It's always the way isn't it? The very day I put in my order for a Spanish edition of Belgian artist Olivier Schrauwen's Mowgli's Mirror, Retrofit announce they'll be publishing it in English next year, as part of their 2015 line-up. That's a really nice acquisition for Retrofit, who have been going from strength to strength since their inception, with their slate for next year looking especially strong with books from Andrew Lorenzi, Kate Leth, Laura Knetzger, Laura Lannes, Maré Odomo, Matt Madden, Sophie Franz, Yumi Sakugawa, and Steven Weissmann.

Schrauwen is widely considered to be one of the most inventive and original cartoonists today, generally working in a style that is reminiscent of classic American newspaper comics, creating bizarre characters and situations imbued with sharp humor, that contrast with the traditional illustrations depicted. Mowgli's Mirror is a silent tale about a meeting between a man and a monkey. Mowgli comes across an orangutan in the jungle, and finds the behaviour and manners of the animal are not far removed from his, sparking an interaction between man and beast that gives rise to questions regarding evolution and human/animal relations. Originally published in 2011, both the Spanish and French editions were printed in beautiful, two-color offset albums, with silk-screened covers. More Schrauwen is only ever a good thing, and here's hoping Retrofit will give the book a similar premier treatment.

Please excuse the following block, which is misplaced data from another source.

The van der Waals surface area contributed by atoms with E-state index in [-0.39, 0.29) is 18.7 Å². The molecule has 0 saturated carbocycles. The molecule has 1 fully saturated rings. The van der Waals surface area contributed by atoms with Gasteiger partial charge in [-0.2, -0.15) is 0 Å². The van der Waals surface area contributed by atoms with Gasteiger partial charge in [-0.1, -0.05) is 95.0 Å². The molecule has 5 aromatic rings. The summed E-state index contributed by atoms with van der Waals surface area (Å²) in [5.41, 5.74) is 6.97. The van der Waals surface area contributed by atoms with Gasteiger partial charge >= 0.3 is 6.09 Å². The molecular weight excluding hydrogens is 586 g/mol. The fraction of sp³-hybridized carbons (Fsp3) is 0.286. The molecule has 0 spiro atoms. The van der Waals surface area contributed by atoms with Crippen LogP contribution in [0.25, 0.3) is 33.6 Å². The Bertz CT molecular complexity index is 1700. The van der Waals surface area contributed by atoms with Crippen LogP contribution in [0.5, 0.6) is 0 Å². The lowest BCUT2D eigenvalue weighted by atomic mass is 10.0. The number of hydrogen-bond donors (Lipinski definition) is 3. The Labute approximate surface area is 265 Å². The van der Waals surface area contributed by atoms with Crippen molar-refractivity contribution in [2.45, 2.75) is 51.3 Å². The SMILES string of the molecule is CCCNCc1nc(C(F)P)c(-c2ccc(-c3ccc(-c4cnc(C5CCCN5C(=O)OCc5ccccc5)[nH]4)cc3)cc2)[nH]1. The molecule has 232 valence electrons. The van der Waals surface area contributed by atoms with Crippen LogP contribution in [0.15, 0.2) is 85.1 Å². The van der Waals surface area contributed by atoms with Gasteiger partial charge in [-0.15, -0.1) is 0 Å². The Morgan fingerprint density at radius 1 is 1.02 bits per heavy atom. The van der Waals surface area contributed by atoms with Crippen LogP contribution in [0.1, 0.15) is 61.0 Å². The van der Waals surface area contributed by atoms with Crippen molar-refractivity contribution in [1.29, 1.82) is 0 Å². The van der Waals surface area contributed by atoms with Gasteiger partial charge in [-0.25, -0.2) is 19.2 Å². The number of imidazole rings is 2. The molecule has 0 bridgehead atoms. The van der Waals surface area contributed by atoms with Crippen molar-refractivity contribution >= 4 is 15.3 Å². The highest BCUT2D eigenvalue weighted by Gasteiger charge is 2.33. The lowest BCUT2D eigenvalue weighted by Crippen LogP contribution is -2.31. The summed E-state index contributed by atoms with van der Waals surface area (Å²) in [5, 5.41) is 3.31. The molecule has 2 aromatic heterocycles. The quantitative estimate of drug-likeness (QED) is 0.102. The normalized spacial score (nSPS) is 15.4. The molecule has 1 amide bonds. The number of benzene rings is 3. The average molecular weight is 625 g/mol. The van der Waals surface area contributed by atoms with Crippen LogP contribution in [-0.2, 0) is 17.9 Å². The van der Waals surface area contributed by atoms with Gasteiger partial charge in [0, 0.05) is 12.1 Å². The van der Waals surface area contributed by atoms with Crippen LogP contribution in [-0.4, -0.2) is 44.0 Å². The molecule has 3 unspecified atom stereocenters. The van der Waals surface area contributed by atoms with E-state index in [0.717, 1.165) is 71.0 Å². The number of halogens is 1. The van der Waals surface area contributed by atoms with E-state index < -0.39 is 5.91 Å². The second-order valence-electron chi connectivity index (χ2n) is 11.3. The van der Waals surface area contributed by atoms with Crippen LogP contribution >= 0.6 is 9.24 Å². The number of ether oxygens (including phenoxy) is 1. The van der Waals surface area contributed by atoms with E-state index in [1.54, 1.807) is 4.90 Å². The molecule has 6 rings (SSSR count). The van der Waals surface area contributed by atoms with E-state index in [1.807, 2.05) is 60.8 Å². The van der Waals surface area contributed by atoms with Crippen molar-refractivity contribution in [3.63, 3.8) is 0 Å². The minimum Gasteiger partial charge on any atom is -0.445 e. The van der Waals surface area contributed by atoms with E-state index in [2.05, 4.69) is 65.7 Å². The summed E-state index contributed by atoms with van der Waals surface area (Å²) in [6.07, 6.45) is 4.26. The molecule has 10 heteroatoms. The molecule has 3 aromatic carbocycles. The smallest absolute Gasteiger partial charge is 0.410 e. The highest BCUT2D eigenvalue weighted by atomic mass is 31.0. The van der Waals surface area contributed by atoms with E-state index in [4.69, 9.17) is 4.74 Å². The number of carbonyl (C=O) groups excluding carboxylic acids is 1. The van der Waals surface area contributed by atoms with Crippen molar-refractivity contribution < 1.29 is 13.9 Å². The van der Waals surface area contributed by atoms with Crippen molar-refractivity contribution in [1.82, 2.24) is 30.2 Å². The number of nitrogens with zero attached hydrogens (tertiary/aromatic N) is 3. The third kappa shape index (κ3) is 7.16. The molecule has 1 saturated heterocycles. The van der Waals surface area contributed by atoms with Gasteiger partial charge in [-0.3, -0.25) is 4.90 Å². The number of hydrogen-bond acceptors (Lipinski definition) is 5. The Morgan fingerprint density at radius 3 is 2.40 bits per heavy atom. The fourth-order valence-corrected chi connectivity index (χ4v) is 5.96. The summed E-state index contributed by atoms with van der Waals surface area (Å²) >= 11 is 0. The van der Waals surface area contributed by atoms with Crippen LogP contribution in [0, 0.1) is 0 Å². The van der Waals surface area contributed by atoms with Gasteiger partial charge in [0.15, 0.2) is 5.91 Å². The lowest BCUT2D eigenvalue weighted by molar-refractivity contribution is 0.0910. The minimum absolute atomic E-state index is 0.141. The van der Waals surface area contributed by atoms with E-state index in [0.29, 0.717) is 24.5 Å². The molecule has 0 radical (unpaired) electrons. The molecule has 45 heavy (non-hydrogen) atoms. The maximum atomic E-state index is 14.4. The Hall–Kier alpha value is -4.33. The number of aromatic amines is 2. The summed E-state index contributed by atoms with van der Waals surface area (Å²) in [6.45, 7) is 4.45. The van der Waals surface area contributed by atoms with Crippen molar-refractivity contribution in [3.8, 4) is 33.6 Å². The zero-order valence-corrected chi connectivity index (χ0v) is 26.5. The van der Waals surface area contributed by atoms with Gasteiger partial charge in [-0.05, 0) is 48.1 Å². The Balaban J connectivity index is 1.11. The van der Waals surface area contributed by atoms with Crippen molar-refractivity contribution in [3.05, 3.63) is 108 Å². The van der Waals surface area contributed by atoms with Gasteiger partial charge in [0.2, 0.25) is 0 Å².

In the meantime, Retrofit have just released a multi-page preview of their latest offering: a new book by French artist Antoine Cossé, and it looks pretty great. Titled Harold, the black and white watercolor features a human/anthropomorphic world in which a mysterious man and his chauffeur-cum-bodyguard, Harold, wait in their outside a luxury hotel. Wild dogs roam in the city outside, mirroring the horde of paparazzi surrounding the hotel gates, eager for a picture of the princess reportedly staying inside. As they wait, Harold begins to tell the tale of the rebellion against the princess's father, unraveling mysteries of the past amidst the odd landscape they currently inhabit.

As an appreciator of Cossé's work, I was on board for this already, and it looks to be even more intriguingly set-up than anticipated, combining several elements of interest: a bottle episode situation, a princess, a curious human animal world, all of it nicely tilted to match Cossé's slightly barren, surreal art. At 56 pages, this has the potential to be the standout amongst Retrofit's releases this year.